|Country/Regional Portfolio Flows Data||February 24, 2015 - 5:06pm|
|Portfolio Flows Tracker Data||February 24, 2015 - 5:05pm|
|Joint IIF/GA Response to the IAIS ICS Consultation||February 23, 2015 - 10:49am||
On February 16, the Joint IIF/Geneva Association (GA) ICS Task Force submitted a response letter to the IAIS Risk-based Global Insurance Capital Standard (ICS) consultative document released on December 17, 2014. In general, the IIF/GA ICS Task Force supports the IAIS’ efforts in exploring various possible solutions to accommodate differences across markets, business models and product offerings across jurisdictions.
|Joint associations' letters on the Fundamental Review of the Trading Book (FRTB)||February 23, 2015 - 9:58am||
The joint associations (ISDA/IIF/GFMA) submitted on February 20 two letters on the Fundamental Review of the Trading Book (FRTB) to the Basel Committee. The first letter is addressed to the co-chairs of the Basel Trading Book Group (TBG) and is in response to the third FRTB consultation. In addition, the letter also contains the industry's current thinking on a number of different areas, including topics in previous consultations that have not been yet addressed. The second letter is addressed to the Secretary General of the Basel Committee and expresses the industry's concerns about the timeline announced in the third FRTB consultation paper to complete the FRTB framework by the end of 2015 and continue the calibration work in 2016 and beyond.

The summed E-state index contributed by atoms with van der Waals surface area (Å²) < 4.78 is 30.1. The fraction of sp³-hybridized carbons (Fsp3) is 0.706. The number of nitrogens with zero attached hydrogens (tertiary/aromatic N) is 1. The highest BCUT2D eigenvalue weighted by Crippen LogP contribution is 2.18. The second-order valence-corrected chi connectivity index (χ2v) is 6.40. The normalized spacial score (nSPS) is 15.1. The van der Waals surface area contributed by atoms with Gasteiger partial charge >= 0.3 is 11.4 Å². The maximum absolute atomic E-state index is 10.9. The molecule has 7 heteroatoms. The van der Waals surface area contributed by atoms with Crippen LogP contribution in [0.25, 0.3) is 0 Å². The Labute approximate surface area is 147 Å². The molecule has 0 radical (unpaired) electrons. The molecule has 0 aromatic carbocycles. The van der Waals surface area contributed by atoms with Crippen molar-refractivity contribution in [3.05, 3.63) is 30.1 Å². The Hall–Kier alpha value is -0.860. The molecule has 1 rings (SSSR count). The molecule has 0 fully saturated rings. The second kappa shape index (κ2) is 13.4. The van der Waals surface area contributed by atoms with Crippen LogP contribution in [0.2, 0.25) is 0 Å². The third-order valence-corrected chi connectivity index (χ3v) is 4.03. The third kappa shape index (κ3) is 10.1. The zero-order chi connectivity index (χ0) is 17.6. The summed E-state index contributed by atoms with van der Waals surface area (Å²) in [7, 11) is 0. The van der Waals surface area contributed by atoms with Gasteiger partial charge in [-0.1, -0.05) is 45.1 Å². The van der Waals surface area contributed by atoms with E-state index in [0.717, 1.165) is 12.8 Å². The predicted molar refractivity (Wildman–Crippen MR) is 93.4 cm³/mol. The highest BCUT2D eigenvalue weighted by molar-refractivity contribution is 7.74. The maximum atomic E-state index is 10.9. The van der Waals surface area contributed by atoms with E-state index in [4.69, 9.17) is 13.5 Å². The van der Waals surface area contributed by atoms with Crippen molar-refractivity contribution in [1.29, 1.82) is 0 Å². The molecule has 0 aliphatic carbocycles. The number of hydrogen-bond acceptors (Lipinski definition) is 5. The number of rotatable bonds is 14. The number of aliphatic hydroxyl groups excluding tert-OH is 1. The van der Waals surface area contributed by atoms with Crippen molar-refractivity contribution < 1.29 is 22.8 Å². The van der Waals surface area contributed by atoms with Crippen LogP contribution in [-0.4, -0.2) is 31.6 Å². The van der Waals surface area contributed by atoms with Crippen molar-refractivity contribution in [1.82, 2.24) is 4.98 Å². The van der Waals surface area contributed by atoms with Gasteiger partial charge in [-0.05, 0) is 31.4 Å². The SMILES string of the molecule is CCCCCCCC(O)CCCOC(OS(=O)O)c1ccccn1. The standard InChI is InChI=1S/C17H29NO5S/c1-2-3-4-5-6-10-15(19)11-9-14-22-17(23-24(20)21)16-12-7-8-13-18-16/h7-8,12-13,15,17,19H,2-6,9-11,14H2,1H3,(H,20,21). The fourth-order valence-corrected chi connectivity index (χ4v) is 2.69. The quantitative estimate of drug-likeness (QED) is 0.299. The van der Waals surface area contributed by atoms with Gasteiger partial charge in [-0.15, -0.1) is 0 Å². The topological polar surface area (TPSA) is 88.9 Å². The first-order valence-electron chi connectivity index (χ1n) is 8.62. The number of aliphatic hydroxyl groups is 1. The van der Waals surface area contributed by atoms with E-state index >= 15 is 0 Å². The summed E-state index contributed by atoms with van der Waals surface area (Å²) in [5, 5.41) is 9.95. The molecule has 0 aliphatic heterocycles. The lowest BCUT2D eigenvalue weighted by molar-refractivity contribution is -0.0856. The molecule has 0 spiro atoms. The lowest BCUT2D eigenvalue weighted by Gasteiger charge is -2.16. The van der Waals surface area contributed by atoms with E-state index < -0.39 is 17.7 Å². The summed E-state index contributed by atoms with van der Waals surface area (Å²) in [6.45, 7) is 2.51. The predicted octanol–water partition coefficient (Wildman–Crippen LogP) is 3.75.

|IIF and GFMA requests extension of the QIS and consultation period for the credit risk Standardized Approach (SA)||February 23, 2015 - 9:29am||
Ahead of their meeting in Frankfurt on February 24, the IIF and GFMA sent a letter to the Basel Committee's Task Force on Standardized Approaches (TFSA) requesting an extension of the deadline of the QIS and for the comments on the consultative document in order to improve the quality of these exercises. The letter also recommends multiple-phased and logically-ordered data collection exercises conducted for different exposure categories.
|2015: The Year of Divergence||March 2, 2015 - 1:53pm||
The global economy is gradually gaining momentum, led by the U.S. and Euro Area economies, but emerging economies are lagging behind, according to the IIF's latest Global Economic Monitor.
Overall, global growth is projected at 3 percent in 2015 and 3.3 percent in 2016, up from 2.6 percent in 2014. The IIF raised its forecast for mature economies by 0.2 percent to 2.3 percent, in part because of the benefits of lower oil prices on consumption. However, the outlook for emerging markets has been marked down by around half a percentage point.
"We are witnessing unusual divergences in the global economy," said Charles Collyns, chief economist at the IIF. "Where U.S. growth and a pick-up in Euro Area growth should push global growth up to its highest rate since 2011, many emerging markets are not yet sharing in the upswing, held back by home-made problems which offset some of the positives."
|February 2015 Forecast in Detail||February 19, 2015 - 5:28pm||
Since the last November 2014 GEM, we have lowered our global growth forecast for 2015 by 0.1pp. Our reduced oil price forecast boosts mature economy growth (+0.2pp) but is weighing on EM growth (-0.7pp), led by oil exporters.